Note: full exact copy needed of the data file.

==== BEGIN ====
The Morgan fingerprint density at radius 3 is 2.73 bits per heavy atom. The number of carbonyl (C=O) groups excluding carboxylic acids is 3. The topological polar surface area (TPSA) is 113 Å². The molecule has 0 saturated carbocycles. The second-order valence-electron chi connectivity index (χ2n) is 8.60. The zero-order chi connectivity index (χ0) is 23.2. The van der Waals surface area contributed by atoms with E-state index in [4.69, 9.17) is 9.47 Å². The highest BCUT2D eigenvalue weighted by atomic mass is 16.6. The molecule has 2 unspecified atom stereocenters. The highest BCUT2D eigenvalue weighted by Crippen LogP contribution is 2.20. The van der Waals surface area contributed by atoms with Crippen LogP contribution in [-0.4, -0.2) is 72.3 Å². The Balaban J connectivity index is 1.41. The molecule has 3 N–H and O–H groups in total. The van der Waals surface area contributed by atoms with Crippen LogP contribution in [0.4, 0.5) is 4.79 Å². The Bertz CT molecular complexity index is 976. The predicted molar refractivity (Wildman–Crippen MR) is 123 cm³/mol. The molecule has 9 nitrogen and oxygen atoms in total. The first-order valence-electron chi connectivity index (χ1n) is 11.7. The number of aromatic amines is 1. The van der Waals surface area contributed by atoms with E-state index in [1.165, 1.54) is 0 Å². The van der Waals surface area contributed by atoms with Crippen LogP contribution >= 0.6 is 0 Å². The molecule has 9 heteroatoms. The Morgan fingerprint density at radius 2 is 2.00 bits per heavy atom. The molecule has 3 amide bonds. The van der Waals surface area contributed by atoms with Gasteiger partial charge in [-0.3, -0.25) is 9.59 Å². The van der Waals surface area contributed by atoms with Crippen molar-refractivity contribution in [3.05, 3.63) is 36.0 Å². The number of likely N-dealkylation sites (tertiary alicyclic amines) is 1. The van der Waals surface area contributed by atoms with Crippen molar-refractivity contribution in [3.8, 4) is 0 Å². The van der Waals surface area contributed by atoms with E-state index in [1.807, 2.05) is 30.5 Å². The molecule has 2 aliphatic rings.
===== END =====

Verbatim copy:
The Morgan fingerprint density at radius 3 is 2.73 bits per heavy atom. The number of carbonyl (C=O) groups excluding carboxylic acids is 3. The topological polar surface area (TPSA) is 113 Å². The molecule has 0 saturated carbocycles. The second-order valence-electron chi connectivity index (χ2n) is 8.60. The zero-order chi connectivity index (χ0) is 23.2. The van der Waals surface area contributed by atoms with E-state index in [4.69, 9.17) is 9.47 Å². The highest BCUT2D eigenvalue weighted by atomic mass is 16.6. The molecule has 2 unspecified atom stereocenters. The highest BCUT2D eigenvalue weighted by Crippen LogP contribution is 2.20. The van der Waals surface area contributed by atoms with Crippen LogP contribution in [-0.4, -0.2) is 72.3 Å². The Balaban J connectivity index is 1.41. The molecule has 3 N–H and O–H groups in total. The van der Waals surface area contributed by atoms with Crippen LogP contribution in [0.4, 0.5) is 4.79 Å². The Bertz CT molecular complexity index is 976. The predicted molar refractivity (Wildman–Crippen MR) is 123 cm³/mol. The molecule has 9 nitrogen and oxygen atoms in total. The first-order valence-electron chi connectivity index (χ1n) is 11.7. The number of aromatic amines is 1. The van der Waals surface area contributed by atoms with E-state index in [1.165, 1.54) is 0 Å². The van der Waals surface area contributed by atoms with Crippen LogP contribution >= 0.6 is 0 Å². The molecule has 9 heteroatoms. The Morgan fingerprint density at radius 2 is 2.00 bits per heavy atom. The molecule has 3 amide bonds. The van der Waals surface area contributed by atoms with Gasteiger partial charge in [-0.3, -0.25) is 9.59 Å². The van der Waals surface area contributed by atoms with Crippen molar-refractivity contribution in [3.05, 3.63) is 36.0 Å². The number of likely N-dealkylation sites (tertiary alicyclic amines) is 1. The van der Waals surface area contributed by atoms with Crippen molar-refractivity contribution in [3.8, 4) is 0 Å². The van der Waals surface area contributed by atoms with E-state index in [1.807, 2.05) is 30.5 Å². The molecule has 2 aliphatic rings.